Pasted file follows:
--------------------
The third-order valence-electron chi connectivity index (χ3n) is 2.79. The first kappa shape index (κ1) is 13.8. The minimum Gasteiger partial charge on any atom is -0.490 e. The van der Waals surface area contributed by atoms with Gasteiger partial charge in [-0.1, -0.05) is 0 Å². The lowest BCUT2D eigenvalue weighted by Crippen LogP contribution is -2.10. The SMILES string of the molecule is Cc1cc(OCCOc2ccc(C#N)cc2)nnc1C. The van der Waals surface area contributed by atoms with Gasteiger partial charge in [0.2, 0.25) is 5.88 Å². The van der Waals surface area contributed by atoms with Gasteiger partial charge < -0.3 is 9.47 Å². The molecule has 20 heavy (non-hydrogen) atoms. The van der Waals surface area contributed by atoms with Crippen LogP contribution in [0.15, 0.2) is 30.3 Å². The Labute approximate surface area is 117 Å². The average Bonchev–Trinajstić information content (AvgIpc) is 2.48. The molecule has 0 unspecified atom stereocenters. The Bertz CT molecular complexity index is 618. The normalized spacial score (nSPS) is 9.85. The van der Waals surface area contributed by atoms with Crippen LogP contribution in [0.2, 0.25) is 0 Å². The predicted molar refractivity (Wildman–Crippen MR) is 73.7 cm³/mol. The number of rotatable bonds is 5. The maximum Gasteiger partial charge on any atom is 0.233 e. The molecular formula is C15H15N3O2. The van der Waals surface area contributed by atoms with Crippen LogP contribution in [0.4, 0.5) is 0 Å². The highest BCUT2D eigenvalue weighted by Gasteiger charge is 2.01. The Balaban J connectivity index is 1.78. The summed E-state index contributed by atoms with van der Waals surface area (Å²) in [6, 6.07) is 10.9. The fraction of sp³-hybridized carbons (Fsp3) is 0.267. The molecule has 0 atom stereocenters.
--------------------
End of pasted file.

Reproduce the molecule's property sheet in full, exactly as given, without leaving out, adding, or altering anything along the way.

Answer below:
The third-order valence-electron chi connectivity index (χ3n) is 2.79. The first kappa shape index (κ1) is 13.8. The minimum Gasteiger partial charge on any atom is -0.490 e. The van der Waals surface area contributed by atoms with Gasteiger partial charge in [-0.1, -0.05) is 0 Å². The lowest BCUT2D eigenvalue weighted by Crippen LogP contribution is -2.10. The SMILES string of the molecule is Cc1cc(OCCOc2ccc(C#N)cc2)nnc1C. The van der Waals surface area contributed by atoms with Gasteiger partial charge in [0.2, 0.25) is 5.88 Å². The van der Waals surface area contributed by atoms with Gasteiger partial charge < -0.3 is 9.47 Å². The molecule has 20 heavy (non-hydrogen) atoms. The van der Waals surface area contributed by atoms with Crippen LogP contribution in [0.15, 0.2) is 30.3 Å². The Labute approximate surface area is 117 Å². The average Bonchev–Trinajstić information content (AvgIpc) is 2.48. The molecule has 0 unspecified atom stereocenters. The Bertz CT molecular complexity index is 618. The normalized spacial score (nSPS) is 9.85. The van der Waals surface area contributed by atoms with Crippen LogP contribution in [0.2, 0.25) is 0 Å². The predicted molar refractivity (Wildman–Crippen MR) is 73.7 cm³/mol. The number of rotatable bonds is 5. The maximum Gasteiger partial charge on any atom is 0.233 e. The molecular formula is C15H15N3O2. The van der Waals surface area contributed by atoms with Crippen LogP contribution in [0.4, 0.5) is 0 Å². The highest BCUT2D eigenvalue weighted by Gasteiger charge is 2.01. The Balaban J connectivity index is 1.78. The summed E-state index contributed by atoms with van der Waals surface area (Å²) in [6, 6.07) is 10.9. The fraction of sp³-hybridized carbons (Fsp3) is 0.267. The molecule has 0 atom stereocenters.